I recently received an automatic reply to an email indicating that the recipient was on holiday and giving his cellphone/mobile number so that he could be contacted while away. The email was from a home computer, which could perhaps be deduced from the lack of an associated job description.
The person would seem to be confirming to spammers that they've hit a working email address. But my main concern was that he may be risking burglary. However, I do not understand enough to know how this might realistically happen or gauge the risk involved.
People do reveal their addresses in social media and there are online directories where this information can be found. Also data breaches may lead to addresses and associated emails being placed on the dark web.
So does such information offer ways in which a returned spam message could be linked up to someone's home address? I appreciate that someone could be targeted by an individual but is there also a risk that criminals could harvest these associations automatically?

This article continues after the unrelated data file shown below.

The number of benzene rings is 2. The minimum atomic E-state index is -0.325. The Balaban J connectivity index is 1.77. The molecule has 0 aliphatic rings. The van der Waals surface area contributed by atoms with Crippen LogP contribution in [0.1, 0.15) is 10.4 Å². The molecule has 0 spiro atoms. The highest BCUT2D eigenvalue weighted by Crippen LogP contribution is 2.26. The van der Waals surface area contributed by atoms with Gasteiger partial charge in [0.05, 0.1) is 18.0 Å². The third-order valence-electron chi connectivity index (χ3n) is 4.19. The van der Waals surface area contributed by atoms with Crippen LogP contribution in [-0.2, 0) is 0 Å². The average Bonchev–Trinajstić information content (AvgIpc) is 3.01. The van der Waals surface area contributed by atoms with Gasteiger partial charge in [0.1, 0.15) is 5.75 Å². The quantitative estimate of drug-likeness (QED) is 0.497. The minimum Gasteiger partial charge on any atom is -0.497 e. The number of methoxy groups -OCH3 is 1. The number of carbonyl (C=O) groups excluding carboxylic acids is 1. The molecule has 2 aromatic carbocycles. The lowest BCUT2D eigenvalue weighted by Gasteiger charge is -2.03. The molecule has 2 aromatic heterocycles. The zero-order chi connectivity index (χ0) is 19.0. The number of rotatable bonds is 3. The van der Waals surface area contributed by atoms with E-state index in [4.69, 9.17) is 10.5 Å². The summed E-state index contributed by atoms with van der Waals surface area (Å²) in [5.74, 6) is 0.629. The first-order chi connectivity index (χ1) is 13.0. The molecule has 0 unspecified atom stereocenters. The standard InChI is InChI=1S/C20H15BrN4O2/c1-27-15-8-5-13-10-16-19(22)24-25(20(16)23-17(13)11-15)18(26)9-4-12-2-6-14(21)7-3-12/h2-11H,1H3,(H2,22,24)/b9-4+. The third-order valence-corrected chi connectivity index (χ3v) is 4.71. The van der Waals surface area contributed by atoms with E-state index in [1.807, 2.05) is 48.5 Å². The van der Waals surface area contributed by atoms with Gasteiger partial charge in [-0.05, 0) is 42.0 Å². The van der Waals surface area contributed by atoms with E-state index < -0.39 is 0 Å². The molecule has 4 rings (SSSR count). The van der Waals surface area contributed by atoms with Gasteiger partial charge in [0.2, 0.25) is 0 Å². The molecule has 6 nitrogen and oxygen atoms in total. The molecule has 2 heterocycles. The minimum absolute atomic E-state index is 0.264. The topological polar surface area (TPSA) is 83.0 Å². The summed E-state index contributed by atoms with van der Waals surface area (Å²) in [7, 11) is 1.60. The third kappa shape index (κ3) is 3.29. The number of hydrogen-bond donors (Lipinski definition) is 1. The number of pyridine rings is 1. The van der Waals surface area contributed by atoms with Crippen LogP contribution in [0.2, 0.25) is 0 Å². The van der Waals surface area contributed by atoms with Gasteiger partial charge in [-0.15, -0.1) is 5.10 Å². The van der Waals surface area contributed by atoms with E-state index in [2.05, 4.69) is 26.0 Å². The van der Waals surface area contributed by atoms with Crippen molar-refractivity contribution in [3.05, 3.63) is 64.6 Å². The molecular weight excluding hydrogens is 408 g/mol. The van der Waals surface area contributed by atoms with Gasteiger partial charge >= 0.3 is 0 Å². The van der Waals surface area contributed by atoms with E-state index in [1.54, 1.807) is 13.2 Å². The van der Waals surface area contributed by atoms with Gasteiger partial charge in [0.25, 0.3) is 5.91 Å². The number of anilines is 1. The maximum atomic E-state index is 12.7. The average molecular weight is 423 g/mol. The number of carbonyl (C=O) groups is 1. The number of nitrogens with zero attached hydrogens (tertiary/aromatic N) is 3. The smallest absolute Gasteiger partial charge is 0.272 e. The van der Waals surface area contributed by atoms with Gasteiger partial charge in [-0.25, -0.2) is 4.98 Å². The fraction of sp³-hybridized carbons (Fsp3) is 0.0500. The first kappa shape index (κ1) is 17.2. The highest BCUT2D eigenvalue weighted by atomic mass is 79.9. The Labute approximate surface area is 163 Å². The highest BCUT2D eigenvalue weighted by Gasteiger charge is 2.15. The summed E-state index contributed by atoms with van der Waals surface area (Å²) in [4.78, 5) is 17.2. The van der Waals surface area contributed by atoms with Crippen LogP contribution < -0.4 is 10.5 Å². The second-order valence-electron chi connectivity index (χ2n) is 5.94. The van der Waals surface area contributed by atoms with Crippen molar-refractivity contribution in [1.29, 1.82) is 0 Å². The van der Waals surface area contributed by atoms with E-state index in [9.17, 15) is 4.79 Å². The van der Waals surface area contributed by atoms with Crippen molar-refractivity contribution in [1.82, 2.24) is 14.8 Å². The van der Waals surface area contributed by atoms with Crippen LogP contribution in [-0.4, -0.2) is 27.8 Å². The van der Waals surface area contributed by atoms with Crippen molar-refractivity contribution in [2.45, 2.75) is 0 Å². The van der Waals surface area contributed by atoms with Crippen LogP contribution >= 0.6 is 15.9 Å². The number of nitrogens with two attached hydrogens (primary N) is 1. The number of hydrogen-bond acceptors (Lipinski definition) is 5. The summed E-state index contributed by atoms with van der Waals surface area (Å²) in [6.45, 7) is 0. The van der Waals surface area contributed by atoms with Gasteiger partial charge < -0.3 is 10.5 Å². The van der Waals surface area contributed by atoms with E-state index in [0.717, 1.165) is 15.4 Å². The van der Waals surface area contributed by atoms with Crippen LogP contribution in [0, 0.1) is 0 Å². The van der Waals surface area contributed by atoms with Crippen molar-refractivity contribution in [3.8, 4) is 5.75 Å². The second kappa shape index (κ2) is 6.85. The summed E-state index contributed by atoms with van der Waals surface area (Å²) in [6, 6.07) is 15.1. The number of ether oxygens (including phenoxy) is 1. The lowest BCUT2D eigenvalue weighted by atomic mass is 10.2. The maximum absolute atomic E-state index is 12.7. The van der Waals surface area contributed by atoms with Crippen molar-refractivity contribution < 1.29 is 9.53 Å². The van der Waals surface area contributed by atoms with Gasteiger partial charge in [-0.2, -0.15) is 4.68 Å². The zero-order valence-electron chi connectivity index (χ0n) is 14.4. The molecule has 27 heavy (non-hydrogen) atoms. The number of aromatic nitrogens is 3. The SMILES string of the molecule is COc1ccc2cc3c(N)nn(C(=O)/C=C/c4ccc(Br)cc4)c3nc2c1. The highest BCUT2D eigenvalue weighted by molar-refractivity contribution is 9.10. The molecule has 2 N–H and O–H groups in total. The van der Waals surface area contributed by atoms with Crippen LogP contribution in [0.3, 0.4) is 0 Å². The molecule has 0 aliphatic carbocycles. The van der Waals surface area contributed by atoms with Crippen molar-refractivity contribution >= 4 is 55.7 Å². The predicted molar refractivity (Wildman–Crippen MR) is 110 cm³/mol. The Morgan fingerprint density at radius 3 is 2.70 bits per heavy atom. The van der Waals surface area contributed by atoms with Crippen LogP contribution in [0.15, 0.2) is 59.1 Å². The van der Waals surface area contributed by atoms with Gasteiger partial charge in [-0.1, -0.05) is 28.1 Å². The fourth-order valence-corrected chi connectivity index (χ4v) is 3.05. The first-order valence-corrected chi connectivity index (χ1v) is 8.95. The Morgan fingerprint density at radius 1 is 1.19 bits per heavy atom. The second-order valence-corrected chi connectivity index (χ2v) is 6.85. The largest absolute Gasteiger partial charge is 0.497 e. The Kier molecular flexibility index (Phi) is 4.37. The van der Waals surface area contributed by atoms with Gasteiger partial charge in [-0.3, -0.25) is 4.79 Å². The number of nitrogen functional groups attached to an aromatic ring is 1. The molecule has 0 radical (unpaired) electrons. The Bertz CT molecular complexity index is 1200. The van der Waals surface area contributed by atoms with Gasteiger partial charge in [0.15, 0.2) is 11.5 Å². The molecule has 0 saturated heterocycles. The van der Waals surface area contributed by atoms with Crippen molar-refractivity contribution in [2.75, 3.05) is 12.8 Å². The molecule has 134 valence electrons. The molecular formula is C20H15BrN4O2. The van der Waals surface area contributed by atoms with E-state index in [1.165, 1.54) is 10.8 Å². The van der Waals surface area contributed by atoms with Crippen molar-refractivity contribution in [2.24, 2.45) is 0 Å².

I appreciate that a similar question has already been asked, but the question about how one's home address could be determined was not answered.
Question changed from “How dangerous are automatic-reply emails which indicate that you are on holiday?” as this was judged to be asking for opinions rather than knowledge-based answers.
That such emails could be used to rob you is claimed in this article from Lifewire, though there would appear to be no explanation of how your home address could be determined.
My concern is that a program which interrogated the returns from spam (along with email / home address associations) could then produce lists of potentially vacant homes. Such information might then be sold to potential burglars. Is such a scenario possible?